Pandemic aid did poor job of stemming state, local job losses

The nearly $1 trillion of federal pandemic aid that flowed to state and local governments over the last two years helped stave off massive job losses but public sector job recovery has been slow and remains anemic compared to other sectors.

That’s according to a paper on the effectiveness of federal pandemic relief presented Monday at Brookings 11th annual Municipal Finance Conference.

The federal government had to allocate roughly $855,000 for each state or local job preserved for a year, said Stan Veuger of the American Enterprise Institute, one of the authors of the paper. That’s a relatively high amount compared to estimates from the financial crisis, which range from $50,000 to $202,000 per job. And there’s not much evidence that the stimulus had an impact on wages or GDP, he said.

Other federal COVID programs appeared to be more efficient at preserving jobs, Veuger said. The paycheck protection program, for example, spent between $50,000 to $258,000 for each job preserved, he said. The impact that stimulus checks or the Municipal Liquidity Facility had on employment has been less widely studied, he said.

State and local government job losses peaked in the spring of 2020 and, with federal aid beginning to flow and dire predictions of revenue losses not materializing, hiring commenced by the summer.

But low public sector employment has been persistent, said Louise Sheiner of the Brookings Hutchins Center, who presented a paper on the state and local sector during the pandemic. State and local government employment in February 2022 was 3% below the January 2020 level, accounting for 35% of the decline in total U.S. employment during that same period, Sheiner said.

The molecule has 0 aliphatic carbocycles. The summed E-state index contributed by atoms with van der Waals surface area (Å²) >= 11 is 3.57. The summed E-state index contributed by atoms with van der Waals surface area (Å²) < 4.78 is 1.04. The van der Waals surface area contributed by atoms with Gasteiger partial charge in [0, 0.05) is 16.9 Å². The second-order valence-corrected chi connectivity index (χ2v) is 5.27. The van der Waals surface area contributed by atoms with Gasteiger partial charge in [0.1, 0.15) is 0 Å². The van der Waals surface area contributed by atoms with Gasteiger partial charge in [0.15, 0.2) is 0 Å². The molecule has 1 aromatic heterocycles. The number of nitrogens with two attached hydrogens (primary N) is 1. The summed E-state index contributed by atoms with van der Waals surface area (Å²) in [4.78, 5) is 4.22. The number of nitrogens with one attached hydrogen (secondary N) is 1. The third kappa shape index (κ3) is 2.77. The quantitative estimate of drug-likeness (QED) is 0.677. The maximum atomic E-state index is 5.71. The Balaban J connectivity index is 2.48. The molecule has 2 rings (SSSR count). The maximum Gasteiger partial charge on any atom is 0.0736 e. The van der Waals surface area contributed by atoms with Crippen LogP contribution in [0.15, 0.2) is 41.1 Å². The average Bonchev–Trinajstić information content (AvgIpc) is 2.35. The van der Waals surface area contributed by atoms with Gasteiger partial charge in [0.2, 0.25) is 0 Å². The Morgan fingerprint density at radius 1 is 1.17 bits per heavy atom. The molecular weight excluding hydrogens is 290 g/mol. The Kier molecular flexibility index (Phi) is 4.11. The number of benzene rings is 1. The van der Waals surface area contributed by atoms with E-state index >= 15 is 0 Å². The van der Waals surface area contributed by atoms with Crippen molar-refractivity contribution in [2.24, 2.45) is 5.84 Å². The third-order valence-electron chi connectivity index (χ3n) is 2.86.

The anemic numbers are “quite ironic” as one of the drivers behind the federal aid was to avoid the Great Recession’s mistake of cutting public sector employment, Sheiner said.

“Money matters but obviously it’s not determinative because we’ve given so much and employment is still so low,” she said.  

States like Oregon are seeing large vacancy rates, said Kate Nass of the Oregon Department of Administrative Services. “We’ve been increasing the number of individual employees but it’s not to the level we need,” Nass said. “We’ve really been struggling.”

The state’s corrections department, for example, has a 20% vacancy rate, she said.

Some states and local governments are dangling high wages and benefits to attract candidates — a move that could cement one-time hiring challenges into long-term liabilities, said Moody’s Investors Service analyst Nick Samuels.

“You’re memorializing some of the aspects of inflation possibility longer than inflation will be,” Samuels said. “So that’s going to be built into your pension liabilities over time.”

As a state budget official, Nass said she worries about shifting from an environment flush with federal aid and higher-than-expected state revenues into a potential recession.

“How do you actually move toward implementation of a slowdown without burning through your reserves right away,” she said. “That’s going to be a hard transition.”